April 21st, 2024

Eby warns B.C. summer ‘might be a very difficult one’ as drought persists

By The Canadian Press on March 18, 2024.

British Columbia is introducing technology to improve wildfire prediction and decision-making even as the association representing Canadian insurance companies warns residents about the potential for another destructive fire season.The Elephant Hill wildfire burns in the distance near Clinton, as seen from behind a mountain on Kamloops Lake in Savona, B.C., on July 30, 2017. THE CANADIAN PRESS/Darryl Dyck

VANCOUVER – Forecasters in British Columbia say the province could experience an active spring wildfire season this year due to persistent drought conditions.

Premier David Eby warns the summer “might be a very difficult one” after a record-breaking wildfire season in 2023.

A statement from the province says fire activity is expected to increase if there continues to be limited precipitation over the next several weeks and months.

Officials say early outlooks indicate a “high probability” of above normal temperatures across B.C., but add drought and wildfire conditions this year will depend on the actual weather in the spring and summer.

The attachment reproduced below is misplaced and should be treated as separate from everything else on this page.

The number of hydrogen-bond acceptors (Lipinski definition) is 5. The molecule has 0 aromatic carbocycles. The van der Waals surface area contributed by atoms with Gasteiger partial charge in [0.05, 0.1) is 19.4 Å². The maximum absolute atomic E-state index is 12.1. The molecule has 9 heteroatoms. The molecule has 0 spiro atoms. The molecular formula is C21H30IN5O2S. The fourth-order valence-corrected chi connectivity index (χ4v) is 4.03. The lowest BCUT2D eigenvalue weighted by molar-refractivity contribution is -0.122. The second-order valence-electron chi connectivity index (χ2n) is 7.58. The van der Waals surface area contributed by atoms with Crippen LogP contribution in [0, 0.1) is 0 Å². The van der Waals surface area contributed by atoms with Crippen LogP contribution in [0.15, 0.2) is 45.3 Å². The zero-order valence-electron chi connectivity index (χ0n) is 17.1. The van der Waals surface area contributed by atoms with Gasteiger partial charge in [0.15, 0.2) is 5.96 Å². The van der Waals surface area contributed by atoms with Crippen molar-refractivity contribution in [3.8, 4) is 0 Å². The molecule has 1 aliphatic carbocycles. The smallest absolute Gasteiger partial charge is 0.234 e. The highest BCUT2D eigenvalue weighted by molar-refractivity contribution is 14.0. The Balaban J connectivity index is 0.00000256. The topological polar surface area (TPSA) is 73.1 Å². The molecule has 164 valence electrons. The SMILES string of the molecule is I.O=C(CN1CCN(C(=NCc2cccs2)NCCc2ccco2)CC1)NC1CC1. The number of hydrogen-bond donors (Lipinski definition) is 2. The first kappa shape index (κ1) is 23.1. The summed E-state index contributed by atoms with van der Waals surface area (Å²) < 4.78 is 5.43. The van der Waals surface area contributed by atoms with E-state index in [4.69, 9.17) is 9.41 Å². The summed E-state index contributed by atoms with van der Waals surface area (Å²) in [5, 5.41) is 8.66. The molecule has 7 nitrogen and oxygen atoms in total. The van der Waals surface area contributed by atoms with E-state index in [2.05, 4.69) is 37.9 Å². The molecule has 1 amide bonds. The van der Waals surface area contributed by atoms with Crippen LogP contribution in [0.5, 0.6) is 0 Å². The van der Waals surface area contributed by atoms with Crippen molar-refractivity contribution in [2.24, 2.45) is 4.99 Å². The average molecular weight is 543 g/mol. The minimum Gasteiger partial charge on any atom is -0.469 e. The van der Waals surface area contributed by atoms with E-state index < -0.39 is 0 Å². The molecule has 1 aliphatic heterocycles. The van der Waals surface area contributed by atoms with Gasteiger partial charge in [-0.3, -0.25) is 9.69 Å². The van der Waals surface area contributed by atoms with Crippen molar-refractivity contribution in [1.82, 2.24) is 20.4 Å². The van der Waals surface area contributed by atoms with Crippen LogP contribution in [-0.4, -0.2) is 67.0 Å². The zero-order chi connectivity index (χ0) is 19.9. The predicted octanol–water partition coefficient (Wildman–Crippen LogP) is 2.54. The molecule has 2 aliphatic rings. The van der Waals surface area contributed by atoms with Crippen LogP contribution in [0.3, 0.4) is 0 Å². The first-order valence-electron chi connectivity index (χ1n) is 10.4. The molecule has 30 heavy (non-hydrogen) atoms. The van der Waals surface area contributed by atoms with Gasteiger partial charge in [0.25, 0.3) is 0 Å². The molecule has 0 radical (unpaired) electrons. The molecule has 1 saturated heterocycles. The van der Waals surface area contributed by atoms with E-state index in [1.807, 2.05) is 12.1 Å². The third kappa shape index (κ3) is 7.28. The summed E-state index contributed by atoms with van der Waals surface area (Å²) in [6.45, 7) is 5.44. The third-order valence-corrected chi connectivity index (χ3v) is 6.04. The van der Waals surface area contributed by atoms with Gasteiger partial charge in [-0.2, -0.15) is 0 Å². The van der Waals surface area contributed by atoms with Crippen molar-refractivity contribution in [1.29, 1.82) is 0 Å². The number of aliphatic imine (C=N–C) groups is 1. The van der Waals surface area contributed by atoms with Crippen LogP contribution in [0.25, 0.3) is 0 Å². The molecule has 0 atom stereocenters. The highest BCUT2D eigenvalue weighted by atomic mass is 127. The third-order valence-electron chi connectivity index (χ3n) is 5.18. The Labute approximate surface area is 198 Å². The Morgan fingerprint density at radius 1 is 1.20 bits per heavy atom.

They say numerous holdover wildfires in the northeast have smoldered through the winter, and once the snow melts and the land dries out, drier air and moderate winds will be enough for them to start burning again.

Officials say new human-caused fires have already happened this year because of the incredibly warm, dry and windy conditions.

At an earlier press conference announcing $80 million to help farmers cope with drought, Eby said the province “can’t afford to be subtle” when it comes to climate change.

“The climate here in B.C. is changing really rapidly,” he said.

“We are seeing records set for everything from drought to snowfall to heat and what we are hearing from experts is that this summer might be a very difficult one.”

The premier attributed the conditions to the cumulative effects of low snowpack, drought and higher temperatures.

This report by The Canadian Press was first published March 18, 2024.

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